Goguma (Korean Sweet Potato) Muffins

I have a friend who tends to go a little overboard. The word “moderation” does not exist in his vocabulary. For example, if he decides to focus on studying, he will literally go live at the library. And if he decides he needs some space, he will go MIA for weeks at a time. However, his extreme tendencies can be a good thing, as he will often go above and beyond what is expected of  him. Other times, though, it is just plain crazy.

Last year, he went through a “healthy” phase. He worked out excessively and drank protein shakes like they were going out of style. I can count all the foods that made up his diet on one hand. On a typical day, he would drink tons of soy milk, and eat multiple peanut butter and jelly sandwiches with high-protein bread, a bunch of bananas, a gazillion hard-boiled eggs (whites only), and several steamed goguma (Korean sweet potato).

During this time, I got hooked on goguma too. Yoon would always share his Korean sweet potatoes with me, and I began eating them almost daily. I’ve always enjoyed goguma, and the more I ate, the more I liked them. They taste quite different (and in my opinion, much better!) from regular sweet potatoes. Goguma are less sweet and taste similar to roasted chestnuts. Also, they are yellow in color, rather than bright orange.

I like goguma best when they are roasted, but they are wonderful in desserts as well. I recently had a Korean-style sweet potato pound cake that the boyfriend bought for me, and I wanted to try replicating it. Pound cakes tend to be dense, rich, and buttery, but Korean-style ones are usually lighter and fluffier.  This particular one had chunks of carmelized goguma scattered throughout the loaf. Yum!

Goguma pound cake that went in the trash.

I found a recipe on a Korean website that looked promising, but the measurements were all in grams. Since I don’t have a scale, I converted all the ingredients to volume measurements, which was a BAD idea. The goguma pound cake tasted okay, but the texture was all wrong. I made the boyfriend throw the whole thing in the trash because it just wasn’t worth eating.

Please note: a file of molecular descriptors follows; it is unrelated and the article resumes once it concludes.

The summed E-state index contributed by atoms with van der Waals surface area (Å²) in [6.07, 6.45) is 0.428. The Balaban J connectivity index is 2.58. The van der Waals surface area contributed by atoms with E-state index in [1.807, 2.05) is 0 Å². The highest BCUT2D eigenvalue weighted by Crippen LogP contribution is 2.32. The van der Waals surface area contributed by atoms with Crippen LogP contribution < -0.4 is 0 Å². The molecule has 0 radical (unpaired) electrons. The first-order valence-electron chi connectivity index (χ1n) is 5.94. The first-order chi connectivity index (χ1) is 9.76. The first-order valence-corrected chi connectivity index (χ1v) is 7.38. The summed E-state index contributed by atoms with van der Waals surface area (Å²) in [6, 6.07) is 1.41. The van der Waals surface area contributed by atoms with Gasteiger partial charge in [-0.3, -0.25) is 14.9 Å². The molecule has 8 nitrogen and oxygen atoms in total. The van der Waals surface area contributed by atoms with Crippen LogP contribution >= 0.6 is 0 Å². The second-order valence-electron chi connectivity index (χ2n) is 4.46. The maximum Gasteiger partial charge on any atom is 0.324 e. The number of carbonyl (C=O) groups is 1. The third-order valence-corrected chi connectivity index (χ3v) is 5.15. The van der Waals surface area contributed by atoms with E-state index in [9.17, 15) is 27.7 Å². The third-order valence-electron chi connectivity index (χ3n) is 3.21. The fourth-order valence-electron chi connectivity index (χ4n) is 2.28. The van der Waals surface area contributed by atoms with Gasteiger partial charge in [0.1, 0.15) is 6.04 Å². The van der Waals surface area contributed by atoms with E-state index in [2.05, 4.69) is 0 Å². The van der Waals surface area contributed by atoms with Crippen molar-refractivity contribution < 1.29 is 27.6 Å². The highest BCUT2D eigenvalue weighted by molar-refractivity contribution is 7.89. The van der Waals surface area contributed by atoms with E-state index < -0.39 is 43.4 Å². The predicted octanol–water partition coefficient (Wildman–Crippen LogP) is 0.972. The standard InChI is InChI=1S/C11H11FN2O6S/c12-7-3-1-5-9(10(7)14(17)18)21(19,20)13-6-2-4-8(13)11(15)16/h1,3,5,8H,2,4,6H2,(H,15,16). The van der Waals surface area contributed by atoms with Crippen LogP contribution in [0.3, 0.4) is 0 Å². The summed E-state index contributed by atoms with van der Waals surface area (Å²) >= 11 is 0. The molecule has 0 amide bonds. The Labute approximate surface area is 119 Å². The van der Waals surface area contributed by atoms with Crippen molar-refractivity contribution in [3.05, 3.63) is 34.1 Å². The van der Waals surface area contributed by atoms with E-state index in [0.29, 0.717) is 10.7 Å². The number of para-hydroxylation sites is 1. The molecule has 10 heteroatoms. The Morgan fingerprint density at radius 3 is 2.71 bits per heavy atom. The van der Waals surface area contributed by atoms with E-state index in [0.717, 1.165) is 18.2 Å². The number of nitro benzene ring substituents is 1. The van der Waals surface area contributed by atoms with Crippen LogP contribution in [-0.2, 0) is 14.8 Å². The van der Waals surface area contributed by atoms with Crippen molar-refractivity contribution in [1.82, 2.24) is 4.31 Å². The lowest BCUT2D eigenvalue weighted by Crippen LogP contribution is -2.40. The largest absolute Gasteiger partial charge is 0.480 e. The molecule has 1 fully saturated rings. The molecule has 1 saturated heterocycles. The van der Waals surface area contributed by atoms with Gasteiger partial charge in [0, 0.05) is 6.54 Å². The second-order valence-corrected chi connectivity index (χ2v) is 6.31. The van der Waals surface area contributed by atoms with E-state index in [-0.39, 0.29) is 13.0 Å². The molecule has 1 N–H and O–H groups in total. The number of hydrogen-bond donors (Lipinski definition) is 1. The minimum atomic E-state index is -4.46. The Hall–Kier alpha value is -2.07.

I still wanted to bake with goguma, though, so I decided to make muffins. I found a recipe for sweet potato muffins, and substituted the sweet potato puree with goguma puree. I adjusted the other flavors of the muffin to complement the goguma, replacing molasses with honey, and using walnuts instead of pecans. Also, I only used half the amount of nuts in the topping and replaced the rest with diced goguma.

The goguma muffins were lovely. They are definitely healthy enough to serve for breakfast, but are a little fancier than your average muffin, so they make a great dessert too. These muffins helped me get over my disappointment over the pound cake, but I will most definitely be attempting it again, once I invest in a scale 🙂

Goguma (Korean Sweet Potato) Muffins

Source: adapted from Your Vegan Mom


For the muffins:

  • 1 cup all-purpose flour
  • 3/4 cup whole wheat flour
  • 2 teaspoons baking powder
  • 1 teaspoon cinnamon
  • 1/2 teaspoon ginger
  • 1/4 teaspoon nutmeg
  • 3/4 teaspoon salt
  • 2 tablespoons flax seed meal
  • 6 tablespoons water
  • 1 cup sweet potato puree
  • 1/2 cup milk
  • 1/4 cup canola oil
  • 1/4 cup honey
  • 1/4 cup granulated sugar

For the topping:

  • 2/3 cup raw goguma, diced
  • 1/2 cup chopped walnuts
  • 1/4 cup granulated sugar
  • 2 tablespoons melted butter
  • 1 tablespoon honey


1. Preheat oven to 350 degrees F and grease a muffin pan.

2. In a medium bowl,  whisk together all-purpose flour, whole wheat flour, baking powder, cinnamon, ginger, nutmeg, and salt. Set aside.

3. In a small bowl, whisk together flax seed meal and water. Set aside until thickened.

4. To make the topping, simmer diced goguma in 2 tablespoons water in a small saucepan over medium heat for a couple of minutes, or until goguma is tender. Drain excess water, and combine goguma with other topping ingredients in a small bowl.

5. In a large bowl, combine flax seed meal/water mixture, sweet potato puree, milk, oil, honey, and granulated sugar, and mix thoroughly. Fold in dry ingredients until just combined.

6. Scoop batter into prepared muffin pan, and spoon equal amounts of topping mixture into each muffin cup.

7. Bake in preheated oven for 20-25 minutes, or until knife inserted in center of muffin comes out clean.



Filed under Breakfast, Dessert, Muffins

5 responses to “Goguma (Korean Sweet Potato) Muffins

  1. Oh I love this idea -they look great!

  2. I love the sweet potatoes grown in Texas so I think I would love these too! Your muffins look delicious!

  3. so interesting! I’ve never heard of something like this, but it sounds good

  4. Pingback: Korean Steamed Sweet Rice Pudding | Blissful Baking

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